Best 5-Star Dry Puppy Foods

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The following is a list of 5-star dog food brands… each containing not less than one dry puppy food.
Basset Hound Puppy Waits for Food
To qualify, every puppy food must meet AAFCO nutritional profiles for either all life stages or growth.

Or it must be recommended for puppies by the manufacturer.

If you know of a puppy food you believe we should have included on this list, please feel free to share your own suggestions in the Comments section below.

Or if you’re looking for some suggestions yourself, why not check out that same Comments area to find more candidates.

Links to More Good Puppy Foods

For yet more ideas, you may wish to visit one of our other puppy food lists or articles…

How to Find the Best 5-Star
Dry Puppy Foods

The following is a list of 5-star dry dog food brands that are known to contain at least one puppy food. Within each brand, search for products that include the word “puppy” in their names.

In addition, many other products are designed for all life stages… a category that includes puppies, too.

Best 5-Star Dry Puppy Foods

  • theBCnut

    Whoa! Seriously, I don’t even know how you took my reply like that. I’m so sorry I didn’t word my thoughts in a manner more acceptable to you. I honestly meant no offense in any way. Nevermind animal obesity problems, many people think that puppies are supposed to be rolly polly and that that is healthy. That’s how I took your comment about so much flabby excess skin that needs to be filled. I thought I was gently putting out there the idea that puppies have excess skin because they need to grow into it. Again, I’m sorry I worded that so clumsily.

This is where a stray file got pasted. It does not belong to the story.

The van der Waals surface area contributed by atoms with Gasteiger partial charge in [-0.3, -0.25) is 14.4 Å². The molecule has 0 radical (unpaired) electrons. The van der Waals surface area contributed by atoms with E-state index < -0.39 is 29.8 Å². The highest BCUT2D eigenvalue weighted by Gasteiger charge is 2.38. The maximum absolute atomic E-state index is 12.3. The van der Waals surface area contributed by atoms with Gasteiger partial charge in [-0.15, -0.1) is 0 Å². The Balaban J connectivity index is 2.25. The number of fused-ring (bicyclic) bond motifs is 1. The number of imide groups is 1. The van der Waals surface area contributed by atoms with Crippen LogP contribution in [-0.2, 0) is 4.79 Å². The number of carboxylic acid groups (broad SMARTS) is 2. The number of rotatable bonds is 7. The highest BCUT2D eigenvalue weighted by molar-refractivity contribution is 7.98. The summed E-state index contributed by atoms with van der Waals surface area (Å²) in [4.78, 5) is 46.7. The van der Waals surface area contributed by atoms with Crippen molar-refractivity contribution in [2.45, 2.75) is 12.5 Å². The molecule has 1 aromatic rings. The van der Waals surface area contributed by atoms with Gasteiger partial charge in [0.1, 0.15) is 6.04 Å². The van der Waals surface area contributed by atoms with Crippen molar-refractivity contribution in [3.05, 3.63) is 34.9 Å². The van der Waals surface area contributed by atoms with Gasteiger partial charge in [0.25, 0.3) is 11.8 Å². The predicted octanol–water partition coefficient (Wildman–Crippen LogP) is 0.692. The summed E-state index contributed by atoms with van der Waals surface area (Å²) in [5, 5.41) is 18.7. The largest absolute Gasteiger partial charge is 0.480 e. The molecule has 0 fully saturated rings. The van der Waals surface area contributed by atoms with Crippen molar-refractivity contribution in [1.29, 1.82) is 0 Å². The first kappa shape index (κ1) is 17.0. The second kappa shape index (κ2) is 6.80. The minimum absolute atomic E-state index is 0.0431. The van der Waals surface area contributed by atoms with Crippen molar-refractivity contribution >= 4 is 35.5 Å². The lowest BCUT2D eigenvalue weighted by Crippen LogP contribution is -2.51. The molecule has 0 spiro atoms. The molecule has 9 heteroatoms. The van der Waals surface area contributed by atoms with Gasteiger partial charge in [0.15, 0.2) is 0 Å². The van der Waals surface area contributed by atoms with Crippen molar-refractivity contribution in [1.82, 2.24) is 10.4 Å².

• Paul V

    BCnut. That was uncalled for! I know animal obesity is a very big problem, but this is an educational/help forum. Do you also respond to people that ask for advice/help with assault trauma by telling them “you shouldn’t walk home alone?”

  • theBCnut

    The page I recommended is part of DFA. Just remember that it gets 4.5 stars based on the ingredient list and the GA, not the manufacturer, which is Diamond, and they have had recall after recall. I just don’t trust them with my dog’s health.

  • Erin Kirkpatrick

    Thank you!! Ava’s dad is a beautiful, black and a little white, Great Dane and her mother is a beautiful black Lab. She could get up to 100lbs.

  • Erin Kirkpatrick